The market for environmental print methods has grown exponentially over the past two decades. Last year, Park Communications published the most comprehensive guide to sustainable printing, Sustainable Print Design, which offers a detailed cover of suppliers and techniques for the newest methods of sustainable printing. One of the core methods they examine is the use of recycled paper. The guide has a useful paper finder tool on the back cover, which compares different types of paper, looking at cost comparisons, paper qualities, the environmental impact and the supplier's best option for each one, acting as an invaluable tool for sourcing materials. For example, paper from supplier Favini reuses food waste, wool and leather residues, and G. F. Smith’s paper uses a material Notpla which is primarily composed of seaweed-based material. Unfortunately, this is not always an option for smaller indie publishing houses, as according to Allison Branch, the managing director of Park Communications, even standard recycled paper is 30% more expensive than non-recyclable virgin fibre paper. However, the industry is working hard to increase accessibility to these environmental options and help them become more widespread.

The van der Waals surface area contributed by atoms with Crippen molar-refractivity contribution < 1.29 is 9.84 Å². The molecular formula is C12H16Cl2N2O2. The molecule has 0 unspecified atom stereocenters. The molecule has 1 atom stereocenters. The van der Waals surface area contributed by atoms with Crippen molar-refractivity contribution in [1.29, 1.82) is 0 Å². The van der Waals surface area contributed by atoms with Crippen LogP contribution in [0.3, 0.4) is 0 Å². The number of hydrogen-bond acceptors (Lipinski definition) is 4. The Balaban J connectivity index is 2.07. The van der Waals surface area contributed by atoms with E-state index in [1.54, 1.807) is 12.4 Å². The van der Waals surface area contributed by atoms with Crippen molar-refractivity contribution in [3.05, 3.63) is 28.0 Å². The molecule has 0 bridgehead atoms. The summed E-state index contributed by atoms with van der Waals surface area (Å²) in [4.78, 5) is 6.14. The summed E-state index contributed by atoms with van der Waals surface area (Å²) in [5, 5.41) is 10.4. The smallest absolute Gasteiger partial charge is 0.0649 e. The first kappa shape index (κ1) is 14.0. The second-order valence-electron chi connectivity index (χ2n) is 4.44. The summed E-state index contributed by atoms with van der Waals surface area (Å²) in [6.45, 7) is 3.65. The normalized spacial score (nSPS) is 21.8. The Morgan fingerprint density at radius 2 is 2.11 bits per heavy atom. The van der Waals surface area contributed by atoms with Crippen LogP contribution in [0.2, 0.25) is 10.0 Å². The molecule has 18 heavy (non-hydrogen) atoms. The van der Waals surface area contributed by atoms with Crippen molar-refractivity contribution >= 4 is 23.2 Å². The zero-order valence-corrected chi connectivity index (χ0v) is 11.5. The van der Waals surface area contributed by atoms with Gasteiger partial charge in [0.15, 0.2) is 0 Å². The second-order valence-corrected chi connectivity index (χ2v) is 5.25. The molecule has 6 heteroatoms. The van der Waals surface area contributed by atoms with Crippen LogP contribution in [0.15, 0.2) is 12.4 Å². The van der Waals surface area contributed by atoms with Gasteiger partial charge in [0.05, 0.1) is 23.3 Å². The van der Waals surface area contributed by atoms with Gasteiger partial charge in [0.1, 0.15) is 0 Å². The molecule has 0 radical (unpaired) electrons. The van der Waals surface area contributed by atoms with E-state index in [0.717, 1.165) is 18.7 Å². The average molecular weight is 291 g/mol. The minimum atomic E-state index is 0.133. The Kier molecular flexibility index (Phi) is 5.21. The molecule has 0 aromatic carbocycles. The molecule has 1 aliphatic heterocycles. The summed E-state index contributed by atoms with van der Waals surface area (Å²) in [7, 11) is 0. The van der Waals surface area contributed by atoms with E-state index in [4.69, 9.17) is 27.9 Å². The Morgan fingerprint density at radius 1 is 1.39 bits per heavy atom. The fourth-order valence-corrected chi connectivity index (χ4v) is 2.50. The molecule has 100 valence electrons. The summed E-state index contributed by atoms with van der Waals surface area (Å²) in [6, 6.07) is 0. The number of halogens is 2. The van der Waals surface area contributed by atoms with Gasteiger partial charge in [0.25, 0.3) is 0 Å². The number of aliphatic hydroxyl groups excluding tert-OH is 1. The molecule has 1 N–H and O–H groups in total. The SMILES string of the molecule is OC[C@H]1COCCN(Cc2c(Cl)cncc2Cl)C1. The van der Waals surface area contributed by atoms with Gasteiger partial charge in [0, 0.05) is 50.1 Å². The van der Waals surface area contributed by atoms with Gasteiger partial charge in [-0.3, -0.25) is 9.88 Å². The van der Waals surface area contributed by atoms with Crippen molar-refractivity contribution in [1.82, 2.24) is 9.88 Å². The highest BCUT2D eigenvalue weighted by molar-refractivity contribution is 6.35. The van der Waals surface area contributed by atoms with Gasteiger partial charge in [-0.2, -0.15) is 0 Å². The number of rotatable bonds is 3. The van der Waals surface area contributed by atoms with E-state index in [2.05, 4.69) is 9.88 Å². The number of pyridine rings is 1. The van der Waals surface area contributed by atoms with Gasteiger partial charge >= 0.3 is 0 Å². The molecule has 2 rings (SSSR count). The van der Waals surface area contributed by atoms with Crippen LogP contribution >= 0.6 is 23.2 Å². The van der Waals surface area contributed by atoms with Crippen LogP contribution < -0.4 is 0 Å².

For example, Hazel Press, an independent publishing house focuses on the climate crisis, feminism and the arts. What sets Hazel Press apart is not just the profound subject matter of their books but their commitment to eco-friendly practices. All of their books are printed in the UK using eco-print processes and materials. The company strives to employ the least environmentally damaging methods available, employing 100% recycled paper and vegetable-based inks to produce their books.


But being eco-friendly doesn’t simply mean employing informed production processes, it also manifests in a conscious choice to produce less. Hazel Press seems to be aware of this as well. In 2023, they introduced "Catkins," a captivating series of occasional chapbooks. These limited-edition gems, with a print run of just fifty copies, are crafted in response to specific places and events. The most recent addition to the Catkins family is Bindweed by Anna de Waal, which captures the essence of Hazel Press's commitment to both artistry and environmental consciousness. For those eager to embark on a literary journey with Hazel Press, their titles are accessible directly from the publisher, with worldwide shipping available. 


With readers and authors becoming more environmentally conscious, the industry has to keep up with the ever-evolving best eco-friendly practices. As these are dependent on cost capacity, it is evident that only the major publishing companies will be able to offer the best green products; another challenge for the indie press to stay afloat and another threat to diversity in the literary output. A key point in this could be cooperation, meaning a standardised approach to printing established by associations and printing companies.